Observing My Life
“The path of mindfulness is the path of no preferences…We should not expect high degrees of tranquility if we are living in an environment where people are confused or not tranquil, or where we have a lot of responsibilities and duties. We should not think: ‘Oh! I want to be somewhere else; I don’t want to be here.’ Then we are making a preference. We should observe the kind of life that we have, whether we like it or not-it is changing, anyway; it does not matter.” Let Go of Fire, by Ajahn Sumedho, Posted on 14 April 2010 by Buddhism Now
This speaks to me. I want that tranquility, but my life is full of responsibilities. I frequently find myself thinking, “I wish I were elsewhere.” Feeling stuck in Michigan is unpleasant at best.
“[W]hether we like it or not—it is changing anyway.” That’s where my reality rests. I live in a quickly changing world. I don’t know what I want, but being stuck is more illusion than reality; it is just a feeling. The world is not stuck. My path of movement may not be the one preferred by me, but movement is not only possible, but inevitable.
My mind feels very empty right now. I was starting to wonder if something was wrong with me. Today, I felt what was going on. I am not investing emotional energy into anything right now. This is freedom. I surf the internet and let it be. I am not fighting someone else’s battles.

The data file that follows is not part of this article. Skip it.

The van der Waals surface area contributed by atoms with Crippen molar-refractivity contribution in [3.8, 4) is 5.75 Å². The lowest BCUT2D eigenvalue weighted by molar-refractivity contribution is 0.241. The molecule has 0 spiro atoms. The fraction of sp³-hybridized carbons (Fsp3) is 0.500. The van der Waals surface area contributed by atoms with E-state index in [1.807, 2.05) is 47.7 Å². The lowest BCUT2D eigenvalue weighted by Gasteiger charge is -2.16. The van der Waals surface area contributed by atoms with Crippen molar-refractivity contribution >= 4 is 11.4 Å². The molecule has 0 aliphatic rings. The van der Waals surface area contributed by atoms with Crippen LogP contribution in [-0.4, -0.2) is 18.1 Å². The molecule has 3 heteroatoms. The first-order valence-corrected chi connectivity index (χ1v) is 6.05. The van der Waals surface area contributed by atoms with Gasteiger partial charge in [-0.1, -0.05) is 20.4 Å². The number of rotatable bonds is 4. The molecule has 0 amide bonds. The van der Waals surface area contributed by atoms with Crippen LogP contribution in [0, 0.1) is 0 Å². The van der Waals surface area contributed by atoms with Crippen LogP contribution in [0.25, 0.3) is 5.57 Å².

I have been carefully, deliberately getting rid of things and doing some minor “spring cleaning” of my house and mind. I have been creating a vacuum. So far, nothing has rushed in to fill it. What I like about minimalism is the deliberateness of everything. Keep whatever you see as truly adding value to your life. Let go of the rest. Don’t go chasing after someone else’s goals. It looks different for everyone. For example, we have a TV. Barry can’t do much besides watch TV at this point. It gives a lot of value to his life because his mind is slipping away and his body is losing coordination. Will I keep it after he’s gone? I don’t know, but I don’t need to make that choice now.
I can enjoy the pleasures available to me now while fulfilling my current responsibilities. The only thing I am sure of at this point is the ever-changing-ness of reality. However wonderful or terrible something may seem now, just wait. It won’t last. The next situation will have an entirely different set of responsibilities and pleasures.